When you think about getting fit—is strength training apart of your vision? It should be. There are a wide-range of benefits from resistance training, and Dr. Travis Russell, D.C., Chiropractic Director of Chiro One Wellness Center of Naperville, believes it’s key to a healthy lifestyle.
“For people of all ages, if your goal is to be as healthy as possible, then strength training is crucial,” says Dr. Travis. “After a few short months, you’ll see noticeable changes in strength levels and in body appearance. And the health benefits will last a lifetime.”
Benefits of Strength Training
There are a myriad of benefits, but perhaps one of the best is a longer lifespan! “Strength training has been shown to increase lifespan by decreasing mortality rates in all major illnesses,” states Dr. Travis. “This has been proven to be true independent of cardiovascular fitness.”
Adding strength training to your routine will also boost your metabolism, burning tons of calories during and after your workouts. You’re also protecting your joints by strengthening your tendons and ligaments—and you might be surprised to learn that you’re helping your body fight osteoporosis. “Resistance-based weight training three times a week at a force of two to three times one’s body weight, triggers bone-building cells and increases bone density,” explains Dr. Travis.
Top Tips to Get You Started
If you’re new to strength training, it can feel daunting to start. Get going with these helpful tips:
Stay in control. Lift and lower with controlled movements. Never use momentum to lift the weight.
Practice proper breathing techniques. Breathe through your stomach utilizing your diaphragm, not your chest. Diaphragmatic breathing and holding your breath during certain phases of the lift will increase spinal stability.
Select the right exercises. The squat, deadlift, bench press and shoulder press are the best strength-building exercises for overall body strength. Be sure to use proper form—don’t hesitate to ask for help.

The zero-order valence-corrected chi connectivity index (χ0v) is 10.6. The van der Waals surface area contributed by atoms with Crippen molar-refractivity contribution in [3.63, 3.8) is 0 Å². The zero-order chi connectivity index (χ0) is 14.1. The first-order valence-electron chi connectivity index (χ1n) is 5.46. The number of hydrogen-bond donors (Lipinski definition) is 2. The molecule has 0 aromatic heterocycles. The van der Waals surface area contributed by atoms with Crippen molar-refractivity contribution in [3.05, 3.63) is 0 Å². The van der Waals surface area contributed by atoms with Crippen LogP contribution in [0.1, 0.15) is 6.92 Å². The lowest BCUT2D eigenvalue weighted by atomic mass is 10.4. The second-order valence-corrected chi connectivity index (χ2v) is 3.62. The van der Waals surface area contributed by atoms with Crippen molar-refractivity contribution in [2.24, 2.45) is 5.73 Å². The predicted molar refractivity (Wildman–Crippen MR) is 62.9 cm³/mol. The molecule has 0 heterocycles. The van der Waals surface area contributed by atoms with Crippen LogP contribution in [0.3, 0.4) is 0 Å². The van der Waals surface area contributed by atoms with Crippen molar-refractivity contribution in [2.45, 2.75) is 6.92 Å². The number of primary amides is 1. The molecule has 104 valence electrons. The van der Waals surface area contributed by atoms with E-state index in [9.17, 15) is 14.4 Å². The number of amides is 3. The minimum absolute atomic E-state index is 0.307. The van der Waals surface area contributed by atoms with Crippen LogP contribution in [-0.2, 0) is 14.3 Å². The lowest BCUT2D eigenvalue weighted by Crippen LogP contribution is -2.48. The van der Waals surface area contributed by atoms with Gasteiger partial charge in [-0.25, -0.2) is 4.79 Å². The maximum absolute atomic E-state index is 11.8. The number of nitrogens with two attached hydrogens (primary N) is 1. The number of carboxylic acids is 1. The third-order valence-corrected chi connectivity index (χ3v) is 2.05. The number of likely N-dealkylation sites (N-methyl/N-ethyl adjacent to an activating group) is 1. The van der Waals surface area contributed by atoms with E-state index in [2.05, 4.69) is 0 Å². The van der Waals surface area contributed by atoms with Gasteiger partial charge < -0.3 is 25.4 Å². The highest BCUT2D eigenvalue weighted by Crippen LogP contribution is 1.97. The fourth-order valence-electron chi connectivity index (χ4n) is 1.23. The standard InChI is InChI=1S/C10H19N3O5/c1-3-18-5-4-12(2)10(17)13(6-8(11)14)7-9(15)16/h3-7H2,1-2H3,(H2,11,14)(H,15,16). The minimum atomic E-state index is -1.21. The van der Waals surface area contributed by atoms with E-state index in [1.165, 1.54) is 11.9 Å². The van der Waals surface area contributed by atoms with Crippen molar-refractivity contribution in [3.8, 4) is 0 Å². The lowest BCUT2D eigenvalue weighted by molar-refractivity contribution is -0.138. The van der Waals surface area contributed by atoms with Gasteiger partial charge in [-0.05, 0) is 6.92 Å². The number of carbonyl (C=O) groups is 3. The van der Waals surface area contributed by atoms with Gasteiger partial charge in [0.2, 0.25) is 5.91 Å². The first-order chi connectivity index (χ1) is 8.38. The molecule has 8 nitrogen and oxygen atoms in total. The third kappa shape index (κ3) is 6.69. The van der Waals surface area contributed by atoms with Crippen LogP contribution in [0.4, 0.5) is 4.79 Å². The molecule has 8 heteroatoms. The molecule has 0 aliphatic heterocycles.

Choose free weights over machines. Studies show that machines are nowhere near as effective as free weights. Don’t like barbells or dumbbells? There are also plenty of other options beyond machines: your own body weight, resistance bands, weight bars, kettlebells, exercise balls, etc.
Pick the best free weight. A good rule of thumb when using dumbbells is to pick up free weights with one hand, one at a time, until you find the heaviest one you can handle for a certain exercise. Then calculate around 60-70 percent of the weight of the heaviest one—and use that for reps. (For example, if a 15lb. weight is the heaviest you can lift with one hand, 65 percent of that would be about 10lbs.)
Reps vs. Weight. It might seem like the weight is the most important aspect, but that’s not necessarily true. Reps are a critical part of getting strong and building muscle. When training for strength, lower reps around the 3-5 rep range work the best. Medium volume reps around 10-12 will stimulate hypertrophy (growth) and higher reps 20 and above are good for conditioning and endurance.
People with serious cardiovascular conditions or medical or health conditions should always consult their doctor before beginning a strength-training regimen.